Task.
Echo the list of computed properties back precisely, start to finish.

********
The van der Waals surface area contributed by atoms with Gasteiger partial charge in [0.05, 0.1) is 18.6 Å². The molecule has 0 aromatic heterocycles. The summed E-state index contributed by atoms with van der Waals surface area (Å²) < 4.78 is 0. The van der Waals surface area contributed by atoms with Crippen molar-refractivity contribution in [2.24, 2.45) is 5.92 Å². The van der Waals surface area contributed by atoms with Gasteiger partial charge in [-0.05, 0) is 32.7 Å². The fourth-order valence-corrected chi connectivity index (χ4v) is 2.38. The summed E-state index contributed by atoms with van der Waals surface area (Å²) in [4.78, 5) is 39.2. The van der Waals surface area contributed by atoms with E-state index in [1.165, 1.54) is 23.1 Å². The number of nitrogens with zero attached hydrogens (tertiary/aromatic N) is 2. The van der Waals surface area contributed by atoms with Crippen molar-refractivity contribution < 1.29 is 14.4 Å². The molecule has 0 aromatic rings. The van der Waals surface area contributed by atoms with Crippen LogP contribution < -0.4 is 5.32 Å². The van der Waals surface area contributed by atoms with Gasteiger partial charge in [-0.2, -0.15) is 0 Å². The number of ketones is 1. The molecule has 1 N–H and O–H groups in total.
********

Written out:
The van der Waals surface area contributed by atoms with Gasteiger partial charge in [0.05, 0.1) is 18.6 Å². The molecule has 0 aromatic heterocycles. The summed E-state index contributed by atoms with van der Waals surface area (Å²) < 4.78 is 0. The van der Waals surface area contributed by atoms with Crippen molar-refractivity contribution in [2.24, 2.45) is 5.92 Å². The van der Waals surface area contributed by atoms with Gasteiger partial charge in [-0.05, 0) is 32.7 Å². The fourth-order valence-corrected chi connectivity index (χ4v) is 2.38. The summed E-state index contributed by atoms with van der Waals surface area (Å²) in [4.78, 5) is 39.2. The van der Waals surface area contributed by atoms with E-state index in [1.165, 1.54) is 23.1 Å². The number of nitrogens with zero attached hydrogens (tertiary/aromatic N) is 2. The van der Waals surface area contributed by atoms with Crippen molar-refractivity contribution < 1.29 is 14.4 Å². The molecule has 0 aromatic rings. The van der Waals surface area contributed by atoms with Crippen LogP contribution < -0.4 is 5.32 Å². The van der Waals surface area contributed by atoms with Gasteiger partial charge in [-0.2, -0.15) is 0 Å². The number of ketones is 1. The molecule has 1 N–H and O–H groups in total.